Anyone with information about the incident can contact police department through their website, www.newarkpd.org or through the Newark police department's app available for download on iTunes and Google Play.

    Taylor Tiamoyo Harris may be reached at tharris@njadvancemedia.com. Follow her on Twitter @ladytiamoyoFind NJ.com on Facebook.

     

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    Controversy has swirled round Emilio Karim Dabul, the New Jersey spokesman for U.S. Immigration and Customs Enforcement.

    More elected officials are calling on the nation's immigration enforcement arm to dismiss a government spokesman with ties to anti-Muslim hate groups. 

    The Essex County Board of Chosen Freeholders on Wednesday passed a resolution supporting Democratic lawmakers' demand to oust Emilio Karim Dabul, the New Jersey spokesman for U.S. Immigration and Customs Enforcement

    Dabul previously worked as an editor for an anti-Muslim hate group and published a piece for another anti-Muslim hate group, praising an Islamophobe. The ties were first reported in an editorial by The Star-Ledger and later reported by other media outlets

    When reached on Thursday, Dabul referred comment to ICE's headquarters.

    "These continued personal attacks against a dedicated public servant are unacceptable and undermine the credibility of local officials who are engaging in reckless, false smear campaigns," ICE spokesperson Elizabeth Johnson said in a statement to NJ Advance Media.

    Several immigrant rights groups and the Council on American-Islamic Relations (CAIR) in New Jersey have pushed for Dabul's ouster. 

    Protest Activists protest outside before the Board of Chosen Freeholders meeting Wednesday night. (Courtesy: Whitney Strub) 

    "We had quite a few residents who have been attending our meetings and brought this to the board's attention," Freeholder President Brendan Gill said. He said Wednesday's resolution passed unanimously.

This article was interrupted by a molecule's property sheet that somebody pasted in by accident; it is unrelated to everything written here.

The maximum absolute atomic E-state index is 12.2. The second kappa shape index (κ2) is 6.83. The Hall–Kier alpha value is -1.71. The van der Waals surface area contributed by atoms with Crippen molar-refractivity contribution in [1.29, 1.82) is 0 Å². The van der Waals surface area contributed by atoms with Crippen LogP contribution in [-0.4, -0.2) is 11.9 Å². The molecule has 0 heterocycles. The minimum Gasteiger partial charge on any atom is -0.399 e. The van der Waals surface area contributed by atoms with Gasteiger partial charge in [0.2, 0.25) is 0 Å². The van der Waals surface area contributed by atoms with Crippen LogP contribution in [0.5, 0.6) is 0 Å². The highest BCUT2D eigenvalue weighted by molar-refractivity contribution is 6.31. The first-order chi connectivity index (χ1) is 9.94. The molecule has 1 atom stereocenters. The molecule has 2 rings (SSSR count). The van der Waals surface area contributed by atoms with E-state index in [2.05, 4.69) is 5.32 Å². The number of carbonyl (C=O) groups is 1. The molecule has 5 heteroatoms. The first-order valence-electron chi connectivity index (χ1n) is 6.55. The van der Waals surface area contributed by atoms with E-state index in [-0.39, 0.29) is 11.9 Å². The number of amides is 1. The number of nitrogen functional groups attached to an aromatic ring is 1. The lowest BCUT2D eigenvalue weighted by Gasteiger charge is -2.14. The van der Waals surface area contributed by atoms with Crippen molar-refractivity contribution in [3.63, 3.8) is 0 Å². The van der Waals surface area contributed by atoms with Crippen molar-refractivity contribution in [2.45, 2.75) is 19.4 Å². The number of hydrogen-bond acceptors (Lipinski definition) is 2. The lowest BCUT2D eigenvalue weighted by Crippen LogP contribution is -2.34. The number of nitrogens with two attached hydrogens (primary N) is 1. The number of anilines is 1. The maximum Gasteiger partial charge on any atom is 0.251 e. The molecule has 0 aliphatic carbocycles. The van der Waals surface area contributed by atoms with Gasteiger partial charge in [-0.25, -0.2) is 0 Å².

"We felt that it was the will of the board to issue a resolution to support our federal delegation and to make sure that it was clear that the board did not agree with the rhetoric that Mr. Dabul has used," Gill said.

    "Hate speech should not be tolerated and has no place in government."

    In August, New Jersey Reps. Bill Pascrell Jr., Frank Pallone Jr., Donald Payne, Jr., Albio Sires, Donald Norcross and Bonnie Watson Coleman sent a letter to ICE, calling for Dabul's immediate dismissal. 

    The lawmakers wrote that they would "consider his continued employment as tacit acceptance of his bigoted beliefs," according to the letter. 

    Karen Yi may be reached at kyi@njadvancemedia.com. Follow her on Twitter at @karen_yi or on Facebook


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    Newark's police division has been under federal oversight since 2016.

    Even as Newark's leadership moves toward improving services for victims of domestic violence, its policing practices have yet to catch up, the federal monitor overseeing the city's police department said in a recent report. 

    Officers responding to domestic violence incidents were unsympathetic -- particularly when the alleged abuser was one of their own, the monitor's report said in his second-year assessment of departmental reforms. 

    Newark's police division has been under federal oversight since 2016, after the Department of Justice found a pattern of unconstitutional policing, including excessive use of force and illegal stops and arrests.